Everyone knows somebody who smoked, drank, and ate excessively, yet lived to a ripe old age. Yesterday Cambridge University researchers launched a 15-year study to find out why.
The team will follow the fortunes of 25,000 people from the Norwich area whose blood samples and health histories were collected for an earlier study.
"The group will be followed up through general practice and hospital records over the next ten to 15 years," said Nick Day, the Cambridge-based Director of the Institute of Public Health.
"We have got extensive lifestyle information on them and will be following them up to see what their history of chronic disease is. This is determined to a great extent by lifestyle factors such as smoking, but whether people actually become ill also depends heavily on their genetic make-up. We want to see how well one can identify patients at risk."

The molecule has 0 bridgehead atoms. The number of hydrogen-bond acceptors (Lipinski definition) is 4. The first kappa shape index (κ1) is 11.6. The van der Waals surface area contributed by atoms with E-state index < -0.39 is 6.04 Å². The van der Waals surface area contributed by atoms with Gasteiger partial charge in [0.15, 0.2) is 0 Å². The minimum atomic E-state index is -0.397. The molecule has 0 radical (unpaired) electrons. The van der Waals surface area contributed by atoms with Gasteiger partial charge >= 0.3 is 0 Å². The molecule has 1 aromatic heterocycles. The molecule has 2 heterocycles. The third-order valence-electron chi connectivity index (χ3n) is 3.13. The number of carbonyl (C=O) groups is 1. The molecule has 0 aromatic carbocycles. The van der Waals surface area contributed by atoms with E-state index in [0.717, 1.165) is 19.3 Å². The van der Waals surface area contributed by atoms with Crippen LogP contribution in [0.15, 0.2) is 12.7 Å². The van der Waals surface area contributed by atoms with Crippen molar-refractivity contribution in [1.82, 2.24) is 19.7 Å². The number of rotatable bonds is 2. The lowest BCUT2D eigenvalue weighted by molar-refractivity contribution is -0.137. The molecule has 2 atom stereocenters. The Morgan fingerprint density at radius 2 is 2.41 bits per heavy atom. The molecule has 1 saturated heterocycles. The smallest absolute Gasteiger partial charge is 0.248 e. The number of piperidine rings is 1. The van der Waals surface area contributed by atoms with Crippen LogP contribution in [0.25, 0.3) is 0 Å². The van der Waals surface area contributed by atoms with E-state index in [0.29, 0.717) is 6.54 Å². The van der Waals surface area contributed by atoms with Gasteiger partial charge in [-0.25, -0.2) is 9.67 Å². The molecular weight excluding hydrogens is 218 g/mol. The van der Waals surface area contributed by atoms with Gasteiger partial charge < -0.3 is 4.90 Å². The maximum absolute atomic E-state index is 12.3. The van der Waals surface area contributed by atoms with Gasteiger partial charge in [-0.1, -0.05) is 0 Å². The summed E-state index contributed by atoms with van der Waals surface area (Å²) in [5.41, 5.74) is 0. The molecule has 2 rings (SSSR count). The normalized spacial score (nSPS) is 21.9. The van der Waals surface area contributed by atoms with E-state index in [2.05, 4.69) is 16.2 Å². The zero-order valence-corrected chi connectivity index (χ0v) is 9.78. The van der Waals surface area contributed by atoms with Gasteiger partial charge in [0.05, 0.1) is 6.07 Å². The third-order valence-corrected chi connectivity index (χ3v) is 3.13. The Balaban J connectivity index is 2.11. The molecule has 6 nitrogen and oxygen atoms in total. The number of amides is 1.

Initial funding of 300,000 [pounds] from the Medical Research Council has enabled the team to start work. If the genes that affect the risk faced by any individual can be identified, it should be possible to tell them more precisely how badly they are likely to be affected by indulging in "bad" habits, Professor Day said.
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